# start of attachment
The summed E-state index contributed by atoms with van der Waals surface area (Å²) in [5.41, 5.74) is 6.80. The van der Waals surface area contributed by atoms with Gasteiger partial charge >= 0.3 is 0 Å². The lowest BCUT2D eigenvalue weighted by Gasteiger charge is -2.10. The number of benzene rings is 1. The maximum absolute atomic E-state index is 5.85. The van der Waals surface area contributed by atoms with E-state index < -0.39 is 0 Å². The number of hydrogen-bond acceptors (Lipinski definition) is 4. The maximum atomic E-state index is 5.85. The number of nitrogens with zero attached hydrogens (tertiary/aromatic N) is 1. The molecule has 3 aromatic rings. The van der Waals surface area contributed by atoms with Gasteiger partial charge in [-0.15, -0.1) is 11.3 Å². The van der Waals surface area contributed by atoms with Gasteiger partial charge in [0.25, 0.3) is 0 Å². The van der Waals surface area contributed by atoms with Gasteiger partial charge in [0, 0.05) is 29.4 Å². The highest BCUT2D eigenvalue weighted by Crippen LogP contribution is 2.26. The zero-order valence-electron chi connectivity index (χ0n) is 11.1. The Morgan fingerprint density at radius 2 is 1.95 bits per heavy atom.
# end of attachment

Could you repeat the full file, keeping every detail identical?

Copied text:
The summed E-state index contributed by atoms with van der Waals surface area (Å²) in [5.41, 5.74) is 6.80. The van der Waals surface area contributed by atoms with Gasteiger partial charge >= 0.3 is 0 Å². The lowest BCUT2D eigenvalue weighted by Gasteiger charge is -2.10. The number of benzene rings is 1. The maximum absolute atomic E-state index is 5.85. The van der Waals surface area contributed by atoms with E-state index < -0.39 is 0 Å². The number of hydrogen-bond acceptors (Lipinski definition) is 4. The maximum atomic E-state index is 5.85. The number of nitrogens with zero attached hydrogens (tertiary/aromatic N) is 1. The molecule has 3 aromatic rings. The van der Waals surface area contributed by atoms with Gasteiger partial charge in [-0.15, -0.1) is 11.3 Å². The van der Waals surface area contributed by atoms with Gasteiger partial charge in [0.25, 0.3) is 0 Å². The van der Waals surface area contributed by atoms with Gasteiger partial charge in [0, 0.05) is 29.4 Å². The highest BCUT2D eigenvalue weighted by Crippen LogP contribution is 2.26. The zero-order valence-electron chi connectivity index (χ0n) is 11.1. The Morgan fingerprint density at radius 2 is 1.95 bits per heavy atom.